This article has been updated to correct details about features currently available in the DNAstack platform and what will be released in future.
NEW YORK (GenomeWeb) – Genomics software startup DNAstack this week unveiled its first product, a cloud-based platform that provides tools to help genetics researchers share and analyze biomedical data in the Google cloud.
According to DNAstack CEO and Co-founder Marc Fiume, the platform is designed to provide researchers in hospitals, genome sequencing facilities, research groups, clinical laboratories, pharmaceutical companies, agricultural firms, and direct-to-consumer companies with easy access to foundational bioinformatics solutions as well as mechanisms to share information across sites more easily and effectively.
"We recognize data sharing as one of the most important value generators in genomics and [as] a catalyst for discovery of genotype-phenotype associations [and] for clinical trial recruitment and donor matching," Fiume told GenomeWeb. "We plan to differentiate ourselves by building technologies that enable scientific and medical communities to participate in and extract insights from global genomic networks."
This first iteration of the platform will include a module that will let users set up networks through which they can share information with colleagues. Specifically, customers will be able to share genotyping information from high-throughput sequencing experiments using beacons — local servers that third-party users can send simple queries to for information about the genomic data available at a given site — or via the application programming interface developed by the Global Alliance for Genomics and Health. Customers also have access to bioinformatics tools and workflows for processing raw sequence into lists of genetic mutations, as well as a consultation service for those who want to migrate their in-house bioinformatics workflows onto the DNAstack platform.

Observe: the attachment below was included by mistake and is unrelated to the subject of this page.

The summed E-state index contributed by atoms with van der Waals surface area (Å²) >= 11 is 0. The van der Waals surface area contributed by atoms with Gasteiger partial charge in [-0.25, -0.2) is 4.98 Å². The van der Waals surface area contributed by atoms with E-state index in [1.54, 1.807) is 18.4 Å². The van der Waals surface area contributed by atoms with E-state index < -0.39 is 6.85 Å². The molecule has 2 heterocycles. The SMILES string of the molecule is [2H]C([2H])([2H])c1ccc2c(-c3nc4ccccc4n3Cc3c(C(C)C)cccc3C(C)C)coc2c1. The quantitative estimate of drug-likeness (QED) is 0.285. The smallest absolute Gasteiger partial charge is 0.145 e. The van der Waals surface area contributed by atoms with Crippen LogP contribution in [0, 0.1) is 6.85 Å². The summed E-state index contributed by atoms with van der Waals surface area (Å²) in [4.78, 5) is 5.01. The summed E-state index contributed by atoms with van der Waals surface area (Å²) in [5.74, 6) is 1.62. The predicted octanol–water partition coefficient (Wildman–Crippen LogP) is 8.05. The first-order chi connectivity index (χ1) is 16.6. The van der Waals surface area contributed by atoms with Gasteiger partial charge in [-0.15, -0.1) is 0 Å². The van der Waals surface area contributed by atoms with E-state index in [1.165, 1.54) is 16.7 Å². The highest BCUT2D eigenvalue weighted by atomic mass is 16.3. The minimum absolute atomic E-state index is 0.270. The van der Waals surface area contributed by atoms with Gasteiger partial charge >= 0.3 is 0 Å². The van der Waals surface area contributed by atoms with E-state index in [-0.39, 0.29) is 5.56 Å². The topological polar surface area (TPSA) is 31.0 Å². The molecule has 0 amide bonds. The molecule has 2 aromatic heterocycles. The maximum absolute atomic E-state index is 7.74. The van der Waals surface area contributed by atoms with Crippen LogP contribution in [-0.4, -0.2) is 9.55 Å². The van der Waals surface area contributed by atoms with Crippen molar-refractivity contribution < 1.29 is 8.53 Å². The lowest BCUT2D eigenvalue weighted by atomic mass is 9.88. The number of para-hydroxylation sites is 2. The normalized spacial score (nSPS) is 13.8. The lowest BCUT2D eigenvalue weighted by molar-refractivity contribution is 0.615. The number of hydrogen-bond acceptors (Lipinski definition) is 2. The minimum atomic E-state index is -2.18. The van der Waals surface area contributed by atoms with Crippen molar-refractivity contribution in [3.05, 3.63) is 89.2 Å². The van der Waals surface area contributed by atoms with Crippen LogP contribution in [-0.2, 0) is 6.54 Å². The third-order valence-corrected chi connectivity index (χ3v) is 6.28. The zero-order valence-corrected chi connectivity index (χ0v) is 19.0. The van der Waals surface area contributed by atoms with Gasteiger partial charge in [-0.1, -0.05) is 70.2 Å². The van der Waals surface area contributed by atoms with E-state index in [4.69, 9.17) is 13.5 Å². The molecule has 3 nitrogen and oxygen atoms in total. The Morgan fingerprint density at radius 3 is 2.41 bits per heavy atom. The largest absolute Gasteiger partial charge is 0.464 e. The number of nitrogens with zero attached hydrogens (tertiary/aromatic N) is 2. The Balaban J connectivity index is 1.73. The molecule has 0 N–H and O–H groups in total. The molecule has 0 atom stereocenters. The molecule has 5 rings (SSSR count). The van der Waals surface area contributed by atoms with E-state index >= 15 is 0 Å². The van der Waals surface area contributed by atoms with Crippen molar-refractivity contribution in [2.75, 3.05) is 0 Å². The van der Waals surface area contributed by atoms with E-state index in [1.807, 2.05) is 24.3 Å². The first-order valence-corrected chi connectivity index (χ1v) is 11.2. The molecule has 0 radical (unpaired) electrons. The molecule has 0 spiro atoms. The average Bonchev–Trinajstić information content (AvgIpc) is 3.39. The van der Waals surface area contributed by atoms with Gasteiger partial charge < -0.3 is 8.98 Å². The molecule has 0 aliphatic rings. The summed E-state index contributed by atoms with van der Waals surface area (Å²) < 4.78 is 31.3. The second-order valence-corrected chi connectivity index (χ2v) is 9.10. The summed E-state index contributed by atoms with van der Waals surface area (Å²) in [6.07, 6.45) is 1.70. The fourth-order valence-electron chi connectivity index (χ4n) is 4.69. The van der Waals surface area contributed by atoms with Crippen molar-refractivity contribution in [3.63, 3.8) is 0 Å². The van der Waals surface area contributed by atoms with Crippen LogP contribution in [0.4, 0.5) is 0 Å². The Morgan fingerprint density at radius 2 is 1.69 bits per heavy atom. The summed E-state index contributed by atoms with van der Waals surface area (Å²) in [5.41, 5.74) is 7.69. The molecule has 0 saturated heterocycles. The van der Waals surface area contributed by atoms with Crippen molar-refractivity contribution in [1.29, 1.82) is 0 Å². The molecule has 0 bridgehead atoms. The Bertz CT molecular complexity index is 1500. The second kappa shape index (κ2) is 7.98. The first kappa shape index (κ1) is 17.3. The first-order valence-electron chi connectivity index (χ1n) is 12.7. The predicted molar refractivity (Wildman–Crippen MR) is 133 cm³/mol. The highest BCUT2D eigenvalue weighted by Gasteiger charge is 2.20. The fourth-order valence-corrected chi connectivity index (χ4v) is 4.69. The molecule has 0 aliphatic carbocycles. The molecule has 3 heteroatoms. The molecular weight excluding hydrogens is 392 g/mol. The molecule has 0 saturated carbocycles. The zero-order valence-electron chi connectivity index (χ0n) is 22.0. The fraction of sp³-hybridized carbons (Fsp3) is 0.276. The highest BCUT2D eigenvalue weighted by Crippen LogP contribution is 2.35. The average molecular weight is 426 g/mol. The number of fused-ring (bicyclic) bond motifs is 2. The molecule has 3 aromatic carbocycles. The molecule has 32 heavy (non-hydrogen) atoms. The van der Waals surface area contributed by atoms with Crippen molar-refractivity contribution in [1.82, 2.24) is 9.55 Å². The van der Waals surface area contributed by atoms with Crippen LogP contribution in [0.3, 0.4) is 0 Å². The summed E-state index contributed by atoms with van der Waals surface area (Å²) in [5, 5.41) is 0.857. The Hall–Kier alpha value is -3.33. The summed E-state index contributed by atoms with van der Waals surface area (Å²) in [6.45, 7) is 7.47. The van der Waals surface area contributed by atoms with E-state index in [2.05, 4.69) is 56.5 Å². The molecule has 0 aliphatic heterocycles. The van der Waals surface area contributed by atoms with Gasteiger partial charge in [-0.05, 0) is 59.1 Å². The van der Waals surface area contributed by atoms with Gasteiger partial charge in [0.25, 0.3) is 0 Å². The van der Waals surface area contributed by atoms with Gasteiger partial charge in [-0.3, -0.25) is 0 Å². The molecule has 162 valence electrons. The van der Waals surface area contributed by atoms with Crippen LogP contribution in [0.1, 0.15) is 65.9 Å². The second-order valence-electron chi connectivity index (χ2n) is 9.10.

DNAstack is offering its first set of analysis functionalities to customers for free although users will have to pay for storage and compute costs on the Google cloud, a strategy that is in line with the company's philosophy and vision for the market, according to Fiume. "We are disrupting traditional pricing models of genomics platforms ... because we believe that platforms that enable the adoption of best practices and global standards should be free ... and the resulting data and networks will create value in and of themselves," he told GenomeWeb. "We want to be the simplest, most cost-effective, and powerful way that people can participate in genomics networks."